Are you ready to be an expat where your host country makes the rules and you have to comply? Are you ready to be an expat when you have to validate your being there, you have to convince them that they need you more than you need them?

I have no choice but to be a ‘hardcore’ expat due to hubby’s reluctance to return to SA. He should have been born a nomad as he loves new adventures as do I but having been the mom that had to care for the kids whilst he was earning our keep, it’s only now that I will be following in pursuit of new ventures. We have no home to return to in SA. What we didn’t sell we put in storage and we are definitely planning on moving on to a country where we will (hopefully) get citizenship so for us at the moment there is no turning back. It is both an amazingly, disconcertingly, rudderless feeling scaring the crap out of me at times but on the other hand, it is also a feeling of extreme freedom, one of NOTHING holding you back. What about you?

Are you an expat for life or just a temporary one? Are you here to stay or are you just on time-out until you can return? There is NO judgment here, just me being curious and interested as a people watcher and an overthinker. I will always be a South African which is something no one can ever take away and I don’t know what life holds for me or you but I wish us all the best of luck on this journey that is both horrid and wonderful at times.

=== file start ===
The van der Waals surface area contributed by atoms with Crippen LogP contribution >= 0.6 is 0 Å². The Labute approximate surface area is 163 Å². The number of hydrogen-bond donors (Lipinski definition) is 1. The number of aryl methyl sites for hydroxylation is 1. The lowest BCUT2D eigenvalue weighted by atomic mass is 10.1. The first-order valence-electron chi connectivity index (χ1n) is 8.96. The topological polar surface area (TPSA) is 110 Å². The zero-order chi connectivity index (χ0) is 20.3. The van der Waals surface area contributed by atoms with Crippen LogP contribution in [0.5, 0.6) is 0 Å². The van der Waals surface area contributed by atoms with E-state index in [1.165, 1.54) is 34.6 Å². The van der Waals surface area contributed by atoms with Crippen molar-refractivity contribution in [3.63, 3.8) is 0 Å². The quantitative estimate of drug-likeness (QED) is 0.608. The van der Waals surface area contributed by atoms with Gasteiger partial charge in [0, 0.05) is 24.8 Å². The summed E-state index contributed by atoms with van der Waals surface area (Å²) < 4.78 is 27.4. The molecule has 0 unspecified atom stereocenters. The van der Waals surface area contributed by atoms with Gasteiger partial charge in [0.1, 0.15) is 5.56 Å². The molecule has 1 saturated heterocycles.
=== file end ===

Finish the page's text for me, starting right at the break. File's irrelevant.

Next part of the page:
If you had bothered to take the time to read this blog please take a few minutes to respond either on the FB post or on here below the blog. It would be much appreciated.


7 comments found

  1. Spot on Karolien! Well said. It’s so hard to put into words exactly what you have done so eloquently.

    1. Thank you Michelle. One often hesitates out of fear of stepping on some toes but that’s what blogging is supposed to be about. Not to offend as much but to open avenues of discussion and help others who still needs to go through the process. Thanks for taking the time to read and comment. Regards. Karolien ❤️